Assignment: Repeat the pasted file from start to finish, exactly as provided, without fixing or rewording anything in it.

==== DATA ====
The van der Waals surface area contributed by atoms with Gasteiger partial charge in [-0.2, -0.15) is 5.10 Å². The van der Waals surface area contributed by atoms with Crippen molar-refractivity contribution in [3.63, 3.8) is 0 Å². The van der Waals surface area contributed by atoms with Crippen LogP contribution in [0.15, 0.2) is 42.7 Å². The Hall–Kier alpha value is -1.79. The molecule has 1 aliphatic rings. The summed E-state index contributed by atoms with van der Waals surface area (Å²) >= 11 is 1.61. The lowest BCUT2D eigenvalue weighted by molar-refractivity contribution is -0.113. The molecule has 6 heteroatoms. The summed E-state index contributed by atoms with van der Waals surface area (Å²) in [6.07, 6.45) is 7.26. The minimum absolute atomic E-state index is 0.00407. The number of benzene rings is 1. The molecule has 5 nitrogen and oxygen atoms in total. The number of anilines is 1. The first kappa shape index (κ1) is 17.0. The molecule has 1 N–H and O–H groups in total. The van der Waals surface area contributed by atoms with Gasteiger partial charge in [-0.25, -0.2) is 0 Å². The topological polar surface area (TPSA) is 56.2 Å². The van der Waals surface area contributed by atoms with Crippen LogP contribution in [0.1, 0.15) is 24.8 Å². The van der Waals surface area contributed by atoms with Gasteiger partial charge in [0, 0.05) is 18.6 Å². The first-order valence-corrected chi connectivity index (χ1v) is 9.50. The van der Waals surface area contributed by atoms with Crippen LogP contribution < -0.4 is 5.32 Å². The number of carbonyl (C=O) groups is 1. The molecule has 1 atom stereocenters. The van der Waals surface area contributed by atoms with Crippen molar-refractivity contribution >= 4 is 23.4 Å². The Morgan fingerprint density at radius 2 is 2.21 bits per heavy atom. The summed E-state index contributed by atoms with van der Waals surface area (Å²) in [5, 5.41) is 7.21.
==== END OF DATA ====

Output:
The van der Waals surface area contributed by atoms with Gasteiger partial charge in [-0.2, -0.15) is 5.10 Å². The van der Waals surface area contributed by atoms with Crippen molar-refractivity contribution in [3.63, 3.8) is 0 Å². The van der Waals surface area contributed by atoms with Crippen LogP contribution in [0.15, 0.2) is 42.7 Å². The Hall–Kier alpha value is -1.79. The molecule has 1 aliphatic rings. The summed E-state index contributed by atoms with van der Waals surface area (Å²) >= 11 is 1.61. The lowest BCUT2D eigenvalue weighted by molar-refractivity contribution is -0.113. The molecule has 6 heteroatoms. The summed E-state index contributed by atoms with van der Waals surface area (Å²) in [6.07, 6.45) is 7.26. The minimum absolute atomic E-state index is 0.00407. The number of benzene rings is 1. The molecule has 5 nitrogen and oxygen atoms in total. The number of anilines is 1. The first kappa shape index (κ1) is 17.0. The molecule has 1 N–H and O–H groups in total. The van der Waals surface area contributed by atoms with Gasteiger partial charge in [-0.25, -0.2) is 0 Å². The topological polar surface area (TPSA) is 56.2 Å². The van der Waals surface area contributed by atoms with Crippen LogP contribution in [0.1, 0.15) is 24.8 Å². The van der Waals surface area contributed by atoms with Gasteiger partial charge in [0, 0.05) is 18.6 Å². The first-order valence-corrected chi connectivity index (χ1v) is 9.50. The van der Waals surface area contributed by atoms with Crippen LogP contribution < -0.4 is 5.32 Å². The number of carbonyl (C=O) groups is 1. The molecule has 1 atom stereocenters. The van der Waals surface area contributed by atoms with Crippen molar-refractivity contribution >= 4 is 23.4 Å². The Morgan fingerprint density at radius 2 is 2.21 bits per heavy atom. The summed E-state index contributed by atoms with van der Waals surface area (Å²) in [5, 5.41) is 7.21.